James Dean Burton, RIP

James Dean Burton, RIP

Tragedy can be beautiful, but it rarely seems so while it occurs, or to those who endure it. Last week I witnessed a co-worker say goodbye to his father, a life cut short at 55 years, struck down indiscriminately by a heart attack. Jim was a biker, his sons, including my friend, are bikers, and I was able to piece together from the service that he’d been on a ride on a Sunday, came home, had some chest pains and then was taken, too soon, from this earth.

Having only met Jim Sr. a handful of times, several of us from the fire department went to the service as a show of support for our friend, in a small town an hour away. The parking lot, bombarded by motorcycles of various schemes and type, was packed already, and the number of people in leathers far outnumbered those of us that weren’t. My co-worker, named after his father, clearly was in charge of the presentation of the service, and kept a command presence as people flowed in to begin paying their respects; a strong bastard, usually with a quick tongue, Jim Jr. seemed merely grateful for all who were showing up, and in the bear-like hugs he gave each of us, you could feel the strain on his heart.

His father was his best friend, a fact not lost on anyone who’d ever been around them. His father taught him about respect, hard work and honest-dealing. Jim Sr. had had a rough and rowdy early life and decided one day to straighten up because his family needed him. Thus began a life devoted to family, work and the open road. I was thinking, naively, that in the vein of bikers being tough guys, the service would be terse and brief.

I couldn’t have been more wrong.

Instead, it was a gut wrenching foray into the beauty of a man, devoted. Devoted to his family, devoted to his children through their own struggles, devoted to his grand-daughters who seemed to take delight in painting a grandfathers fingernails pink. He was devoted to his professional craft of painting, with more than one reference in the service to his perfectionistic ways and attention to detail. His children read letters to their dad, breaking down as they described the cornerstone of their world being ripped away from them, their voices cracking as they were being forced to say goodbye. Their love for him was overwhelming, displayed in a raw, emotion-laden fashion, and leaving the rest of us with tears flowing freely, without restraint, for this beautiful family, crying over a man we never knew.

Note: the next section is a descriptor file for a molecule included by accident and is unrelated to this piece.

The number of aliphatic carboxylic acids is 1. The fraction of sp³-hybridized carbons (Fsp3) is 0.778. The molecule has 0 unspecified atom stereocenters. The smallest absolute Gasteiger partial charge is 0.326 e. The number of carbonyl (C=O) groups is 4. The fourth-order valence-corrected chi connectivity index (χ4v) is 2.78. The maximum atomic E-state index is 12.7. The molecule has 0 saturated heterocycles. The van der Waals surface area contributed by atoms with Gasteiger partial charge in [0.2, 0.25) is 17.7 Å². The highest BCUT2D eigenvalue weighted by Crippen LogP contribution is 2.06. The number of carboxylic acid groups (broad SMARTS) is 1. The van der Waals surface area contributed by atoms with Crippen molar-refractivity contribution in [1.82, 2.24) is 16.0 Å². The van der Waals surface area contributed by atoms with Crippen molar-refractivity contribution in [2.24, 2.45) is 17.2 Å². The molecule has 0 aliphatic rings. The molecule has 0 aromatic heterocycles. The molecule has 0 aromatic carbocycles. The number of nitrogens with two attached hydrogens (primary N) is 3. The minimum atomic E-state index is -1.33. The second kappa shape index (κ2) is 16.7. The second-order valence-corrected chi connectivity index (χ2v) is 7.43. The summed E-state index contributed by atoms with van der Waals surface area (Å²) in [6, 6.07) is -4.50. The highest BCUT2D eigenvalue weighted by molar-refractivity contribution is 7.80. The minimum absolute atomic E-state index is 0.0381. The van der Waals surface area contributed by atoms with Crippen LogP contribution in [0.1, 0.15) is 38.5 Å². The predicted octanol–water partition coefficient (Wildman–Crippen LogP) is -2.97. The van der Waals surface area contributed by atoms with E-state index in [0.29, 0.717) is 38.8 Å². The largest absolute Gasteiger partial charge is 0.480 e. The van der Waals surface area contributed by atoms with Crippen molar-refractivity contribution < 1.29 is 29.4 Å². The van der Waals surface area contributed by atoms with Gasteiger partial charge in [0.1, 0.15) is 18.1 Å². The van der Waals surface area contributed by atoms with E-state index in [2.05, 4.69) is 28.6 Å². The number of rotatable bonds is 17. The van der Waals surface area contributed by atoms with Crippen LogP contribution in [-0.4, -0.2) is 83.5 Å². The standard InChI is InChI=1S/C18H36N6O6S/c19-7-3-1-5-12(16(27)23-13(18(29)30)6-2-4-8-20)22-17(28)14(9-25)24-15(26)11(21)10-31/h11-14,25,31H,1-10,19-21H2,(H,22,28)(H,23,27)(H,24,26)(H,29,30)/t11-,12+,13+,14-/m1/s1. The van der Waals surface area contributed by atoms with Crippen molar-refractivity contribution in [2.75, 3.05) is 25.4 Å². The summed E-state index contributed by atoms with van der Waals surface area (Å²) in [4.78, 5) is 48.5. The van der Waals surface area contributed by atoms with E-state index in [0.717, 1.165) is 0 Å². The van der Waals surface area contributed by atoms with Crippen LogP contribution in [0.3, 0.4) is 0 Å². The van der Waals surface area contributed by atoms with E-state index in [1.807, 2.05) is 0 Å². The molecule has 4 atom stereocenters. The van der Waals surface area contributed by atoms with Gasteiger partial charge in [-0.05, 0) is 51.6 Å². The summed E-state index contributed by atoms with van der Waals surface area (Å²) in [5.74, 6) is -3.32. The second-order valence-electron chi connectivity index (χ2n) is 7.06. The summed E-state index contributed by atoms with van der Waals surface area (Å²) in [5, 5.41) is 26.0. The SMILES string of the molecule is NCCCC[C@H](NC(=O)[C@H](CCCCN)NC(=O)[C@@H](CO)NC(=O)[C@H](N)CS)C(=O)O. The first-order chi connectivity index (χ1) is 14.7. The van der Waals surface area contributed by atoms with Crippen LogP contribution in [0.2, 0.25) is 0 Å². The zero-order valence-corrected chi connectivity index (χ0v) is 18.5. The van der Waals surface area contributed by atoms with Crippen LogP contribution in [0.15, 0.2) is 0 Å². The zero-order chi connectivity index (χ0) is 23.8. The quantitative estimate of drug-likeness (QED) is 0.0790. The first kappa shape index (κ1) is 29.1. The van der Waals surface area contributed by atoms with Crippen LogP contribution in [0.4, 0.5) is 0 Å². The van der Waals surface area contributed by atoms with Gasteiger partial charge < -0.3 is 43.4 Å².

And, people being people, we turn inward at such moments. We wonder what would happen if we were to go suddenly, unexpectedly? How would our loved ones describe their emotions? How would we deal with having to say goodbye to our own fathers, our own best friends? Many people already have, most of us most certainly will, but it is heavy the heart that has to endure it.

As we listened and absorbed all that this man was about, I couldn’t help but think that there was no way he could have done the important things better; his fiercely loyal sons and daughter, his dedicated and devoted wife ALL alluded to his commitment to them. They described him in a way that every father hopes to be remembered by their children. Every father wants to hear that their kids know they were first in their hearts. Every father hopes to enjoy a lifelong bond with their offspring, strengthened over time. Every father wants to be the kind of father that Jim Sr. was and no doubt that Jim Jr. has become.

It was a thing of beauty to witness. Tragic, yes, but through the pain, a thing of beauty.

We should all be so lucky to have the kind of family bonds displayed before us. But, in all likelihood, luck had little to do with it. What was displayed before us was the fruit of a lifetime of work and devotion to that which is important in this world. While I’m so sorry for my friend, for their loss, I know that he is so proud of his father and proud to be his son.

Jim led the funeral procession on his father’s bike, a long winding path for a final ride, and I cannot fathom the depths of his thoughts. But, as we loaded up into a car, ready to trek back to the real world, the same strength, integrity and resolve of the father was being displayed by the son.

And I’m proud to call him my friend.